A crock pot is a nearly essential tool for cheap cooking--Most good, cheap food takes a long time to cook. Learn to like stuff made with dry beans--Cheap, easy and nutritious. Ham and beans, chili, 15 bean soup. Cut the meat to a minimal amount--consider it a flavoring, rather than a main ingredient. You would have to try hard to not get enough protein in the US. In general, ready to eat foods are the most expensive, completely from scratch the cheapest.

Take care of your stuff. Keep a set of clothing when you might get greasy or dirty, not your work clothes. Don't leave your bike in the rain, keep it oiled.

Figure out what it really costs to have a car--You may need one for a better job, but you might also be better off taking less pay within walking or bicycle distance.

A bicycle is real transportation.

Don't smoke.

Wednesday, November 14, 2007

My wife with our dogs, from the front page of the local newspaper:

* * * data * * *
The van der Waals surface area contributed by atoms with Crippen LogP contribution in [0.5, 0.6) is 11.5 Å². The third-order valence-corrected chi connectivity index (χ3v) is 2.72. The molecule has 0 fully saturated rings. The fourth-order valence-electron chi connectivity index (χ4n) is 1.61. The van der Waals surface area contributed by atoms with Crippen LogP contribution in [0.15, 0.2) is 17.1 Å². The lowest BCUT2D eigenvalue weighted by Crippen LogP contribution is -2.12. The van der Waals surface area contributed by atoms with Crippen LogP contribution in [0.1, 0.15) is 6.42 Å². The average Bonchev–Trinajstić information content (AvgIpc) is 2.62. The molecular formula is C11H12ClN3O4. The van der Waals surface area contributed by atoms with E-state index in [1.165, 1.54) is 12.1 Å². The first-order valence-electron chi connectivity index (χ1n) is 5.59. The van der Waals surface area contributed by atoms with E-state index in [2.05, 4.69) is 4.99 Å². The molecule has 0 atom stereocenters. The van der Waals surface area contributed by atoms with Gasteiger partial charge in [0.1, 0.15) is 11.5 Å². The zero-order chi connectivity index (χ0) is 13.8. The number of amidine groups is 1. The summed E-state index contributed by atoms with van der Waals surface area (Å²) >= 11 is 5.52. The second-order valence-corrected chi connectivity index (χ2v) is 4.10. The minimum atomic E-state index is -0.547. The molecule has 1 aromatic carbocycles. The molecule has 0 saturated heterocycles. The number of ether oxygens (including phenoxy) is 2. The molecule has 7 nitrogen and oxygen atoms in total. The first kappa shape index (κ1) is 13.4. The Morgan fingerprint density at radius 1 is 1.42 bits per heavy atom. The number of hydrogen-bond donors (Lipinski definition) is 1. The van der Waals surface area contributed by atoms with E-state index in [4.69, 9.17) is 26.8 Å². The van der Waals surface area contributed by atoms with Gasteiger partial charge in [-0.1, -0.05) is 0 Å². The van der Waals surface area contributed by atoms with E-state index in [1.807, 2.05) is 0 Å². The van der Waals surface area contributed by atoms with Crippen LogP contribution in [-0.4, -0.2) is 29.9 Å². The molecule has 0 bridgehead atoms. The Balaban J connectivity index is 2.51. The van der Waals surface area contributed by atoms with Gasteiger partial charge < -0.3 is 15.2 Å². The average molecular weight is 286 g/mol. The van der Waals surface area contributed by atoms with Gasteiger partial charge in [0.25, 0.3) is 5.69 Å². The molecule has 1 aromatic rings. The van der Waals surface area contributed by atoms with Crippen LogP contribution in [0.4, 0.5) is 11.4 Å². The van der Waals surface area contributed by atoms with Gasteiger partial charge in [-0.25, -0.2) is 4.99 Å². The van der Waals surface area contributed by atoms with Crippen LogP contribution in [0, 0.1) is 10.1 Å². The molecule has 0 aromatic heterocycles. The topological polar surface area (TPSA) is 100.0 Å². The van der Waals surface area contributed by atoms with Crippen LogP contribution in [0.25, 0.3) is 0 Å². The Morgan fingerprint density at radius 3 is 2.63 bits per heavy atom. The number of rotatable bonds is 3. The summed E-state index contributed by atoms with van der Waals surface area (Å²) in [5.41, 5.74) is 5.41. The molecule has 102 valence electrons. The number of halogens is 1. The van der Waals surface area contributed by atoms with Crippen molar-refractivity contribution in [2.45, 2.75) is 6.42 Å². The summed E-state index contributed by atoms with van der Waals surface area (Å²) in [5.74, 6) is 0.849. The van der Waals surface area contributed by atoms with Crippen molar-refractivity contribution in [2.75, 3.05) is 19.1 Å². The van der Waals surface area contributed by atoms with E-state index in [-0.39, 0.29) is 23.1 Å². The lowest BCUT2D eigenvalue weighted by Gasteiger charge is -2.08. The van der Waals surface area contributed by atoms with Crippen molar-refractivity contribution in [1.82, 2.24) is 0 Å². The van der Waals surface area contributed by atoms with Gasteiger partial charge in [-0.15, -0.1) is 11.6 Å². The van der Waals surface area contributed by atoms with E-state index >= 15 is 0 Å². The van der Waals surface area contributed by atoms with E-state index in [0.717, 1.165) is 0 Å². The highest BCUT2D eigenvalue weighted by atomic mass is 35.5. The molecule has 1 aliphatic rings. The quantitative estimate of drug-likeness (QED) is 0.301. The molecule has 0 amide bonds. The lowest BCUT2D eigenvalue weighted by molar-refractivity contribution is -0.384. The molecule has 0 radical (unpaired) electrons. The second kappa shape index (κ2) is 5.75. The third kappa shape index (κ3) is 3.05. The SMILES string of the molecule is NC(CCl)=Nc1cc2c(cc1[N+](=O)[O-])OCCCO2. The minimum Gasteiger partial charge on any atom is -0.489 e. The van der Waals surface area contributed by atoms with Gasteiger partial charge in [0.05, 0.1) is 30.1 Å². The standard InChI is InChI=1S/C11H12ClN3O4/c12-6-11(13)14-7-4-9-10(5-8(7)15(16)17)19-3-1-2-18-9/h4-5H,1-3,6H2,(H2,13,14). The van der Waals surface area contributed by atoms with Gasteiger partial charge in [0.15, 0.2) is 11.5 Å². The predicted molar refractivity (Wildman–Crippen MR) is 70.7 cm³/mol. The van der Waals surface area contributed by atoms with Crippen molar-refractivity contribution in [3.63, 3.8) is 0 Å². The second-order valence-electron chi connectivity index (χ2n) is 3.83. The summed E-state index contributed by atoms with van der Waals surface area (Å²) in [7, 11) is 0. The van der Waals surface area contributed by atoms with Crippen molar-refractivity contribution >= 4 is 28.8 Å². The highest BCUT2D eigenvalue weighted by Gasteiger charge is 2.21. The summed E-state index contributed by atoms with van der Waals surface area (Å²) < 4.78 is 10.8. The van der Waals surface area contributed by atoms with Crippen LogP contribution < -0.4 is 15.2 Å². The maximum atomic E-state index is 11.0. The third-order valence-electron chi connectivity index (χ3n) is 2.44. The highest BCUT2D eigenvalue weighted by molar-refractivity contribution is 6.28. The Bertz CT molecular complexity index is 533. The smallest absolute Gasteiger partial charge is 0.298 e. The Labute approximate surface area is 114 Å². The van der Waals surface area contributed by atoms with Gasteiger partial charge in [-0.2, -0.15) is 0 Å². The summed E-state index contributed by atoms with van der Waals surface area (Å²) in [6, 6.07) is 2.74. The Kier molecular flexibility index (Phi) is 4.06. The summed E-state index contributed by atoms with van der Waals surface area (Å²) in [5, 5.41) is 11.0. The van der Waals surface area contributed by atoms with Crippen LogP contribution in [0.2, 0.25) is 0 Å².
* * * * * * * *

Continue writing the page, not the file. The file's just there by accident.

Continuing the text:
Bella's second appearance on the front page, Angie's first.

Tuesday, November 13, 2007

Non-elitest guide to bigger bikes

In the 70's, there wasn't all that much difference between a department store bike and a low-end bike shop bike. Same basic components-Usually Ashtabula cranks, on American made bikes, cottered steel cranks on low-end imports. Chrome-plated steel rims. Brakes would be decent alloy side-pull on 3 speeds and some 10 speeds. Center-pull brakes were considered a step up on 10 speeds. Both were OK on the relatively narrow wheels used, neither would work well in the rain with the chrome rims. The bike store bike might have thicker metal in the bearing cups and other slightly more durable parts. It would be assembled and adjusted better--a bigger improvement than you'd think, and responsible for much of the apparent quality difference.

In the late 80's and 90's, Ashtabula cranks and then steel rims faded away in adult bike store bikes, replaced by cotterless cranks and aluminum rims. Meanwhile, department store bikes got worse, at least at the low end. Mountain bikes became fashionable. This led to much wider tires and rims, not suitable for the sidepull caliper brakes that were still used. To compound the problem, the calipers got cheaper and flimsier becoming stamped steel rather than cast aluminum. Other parts had many of the same problems--The gauge of metal used in bearings got thinner and weaker, more plastic in inappropriate places, and general cost cutting. Some of these bikes are still sold.